Referring now to FIG. 2, shown therein generally at 10 is the unit for accomplishing the retraction of current leads to a superconducting magnet. A cylindrical housing 11, corresponding to the aforementioned thimble of FIG. 1, has an upper or first end 12 and a lower or further end 14 which during operation is substantially near liquid helium within a dewar. At the upper end 12 is a flange 16 provided with appropriate holes 18 for bolting the unit to the top of one of the ports of the dewar as shown in FIG. 1. Within the lower end 14 are a plurality of conductive rings 20, 22, and 24. These are electrically separated from each other by any suitable means such as concentric rings of insulation (not shown). A plurality of apertures 25 permit the flow of helium gas to the volume within the thimble 11.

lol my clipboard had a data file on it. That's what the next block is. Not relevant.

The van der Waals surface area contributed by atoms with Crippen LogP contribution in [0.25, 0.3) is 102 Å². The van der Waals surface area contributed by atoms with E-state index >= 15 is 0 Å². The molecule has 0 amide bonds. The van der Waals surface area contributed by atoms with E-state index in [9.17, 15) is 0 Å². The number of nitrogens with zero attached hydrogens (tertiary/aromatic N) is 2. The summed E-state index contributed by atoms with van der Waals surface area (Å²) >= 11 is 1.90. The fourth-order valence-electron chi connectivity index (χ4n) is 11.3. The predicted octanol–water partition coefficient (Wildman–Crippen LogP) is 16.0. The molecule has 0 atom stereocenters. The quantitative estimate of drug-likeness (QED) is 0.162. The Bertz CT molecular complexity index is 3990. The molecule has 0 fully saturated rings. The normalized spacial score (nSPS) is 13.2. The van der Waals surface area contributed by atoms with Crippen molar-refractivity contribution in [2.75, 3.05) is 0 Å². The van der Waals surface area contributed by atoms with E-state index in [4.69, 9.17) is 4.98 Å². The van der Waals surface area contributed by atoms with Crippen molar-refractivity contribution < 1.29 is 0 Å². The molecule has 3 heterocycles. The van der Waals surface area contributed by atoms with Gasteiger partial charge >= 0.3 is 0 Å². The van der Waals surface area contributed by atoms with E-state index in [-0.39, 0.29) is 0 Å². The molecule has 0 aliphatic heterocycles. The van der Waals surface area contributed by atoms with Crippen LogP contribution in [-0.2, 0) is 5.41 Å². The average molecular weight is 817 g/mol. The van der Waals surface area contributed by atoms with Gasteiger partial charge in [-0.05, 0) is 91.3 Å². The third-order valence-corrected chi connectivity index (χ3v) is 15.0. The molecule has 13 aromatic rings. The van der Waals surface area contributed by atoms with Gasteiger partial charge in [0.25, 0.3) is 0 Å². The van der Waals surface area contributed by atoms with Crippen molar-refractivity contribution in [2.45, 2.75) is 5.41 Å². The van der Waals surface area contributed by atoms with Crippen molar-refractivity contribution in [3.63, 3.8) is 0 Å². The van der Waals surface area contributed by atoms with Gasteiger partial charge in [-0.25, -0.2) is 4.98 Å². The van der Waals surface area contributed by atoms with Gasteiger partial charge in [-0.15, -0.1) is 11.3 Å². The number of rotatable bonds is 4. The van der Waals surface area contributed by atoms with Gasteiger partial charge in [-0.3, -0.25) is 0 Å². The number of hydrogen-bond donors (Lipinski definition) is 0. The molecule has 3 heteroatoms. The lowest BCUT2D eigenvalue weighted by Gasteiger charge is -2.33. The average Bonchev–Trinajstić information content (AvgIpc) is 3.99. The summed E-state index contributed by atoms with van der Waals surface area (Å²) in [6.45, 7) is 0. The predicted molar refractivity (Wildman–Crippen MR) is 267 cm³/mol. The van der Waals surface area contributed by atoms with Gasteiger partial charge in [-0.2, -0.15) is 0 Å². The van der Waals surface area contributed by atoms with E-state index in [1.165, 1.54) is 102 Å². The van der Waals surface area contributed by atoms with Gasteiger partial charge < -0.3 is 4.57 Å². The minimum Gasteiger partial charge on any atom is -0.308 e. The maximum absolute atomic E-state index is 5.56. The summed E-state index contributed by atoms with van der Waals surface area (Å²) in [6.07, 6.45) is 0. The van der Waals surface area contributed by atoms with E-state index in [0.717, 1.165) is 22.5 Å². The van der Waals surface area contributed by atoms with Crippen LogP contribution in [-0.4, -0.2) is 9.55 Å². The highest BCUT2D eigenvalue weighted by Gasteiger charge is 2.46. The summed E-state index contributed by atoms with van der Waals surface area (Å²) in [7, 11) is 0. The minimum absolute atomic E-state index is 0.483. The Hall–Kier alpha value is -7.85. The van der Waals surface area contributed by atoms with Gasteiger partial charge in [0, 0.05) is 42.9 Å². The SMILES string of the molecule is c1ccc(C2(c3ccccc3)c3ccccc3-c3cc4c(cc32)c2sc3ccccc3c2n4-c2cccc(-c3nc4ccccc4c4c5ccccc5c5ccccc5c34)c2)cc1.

Extending from the bottom of the thimble 11 are electrical leads 26, 28, which are the leads to the magnet as illustrated in FIG. 1. Mounted vertically from the central conductive ring 24 is a male plug member 30 which is electrically connected to lead 28. Surrounding this plug member 30 is an annular cup member 31 having upwardly directed lips 32, 34, for purposes described hereinafter. The cup member 31 is mounted from the conductive ring 22 and is electrically connected by the lead 26 to the magnet coil. Concentrically mounted with respect to the cup 31 is another annular electrode 36. This electrode is connected to lead 38 which, in turn, is joined to the electrical lead 28, which is also connected to the magnet coil.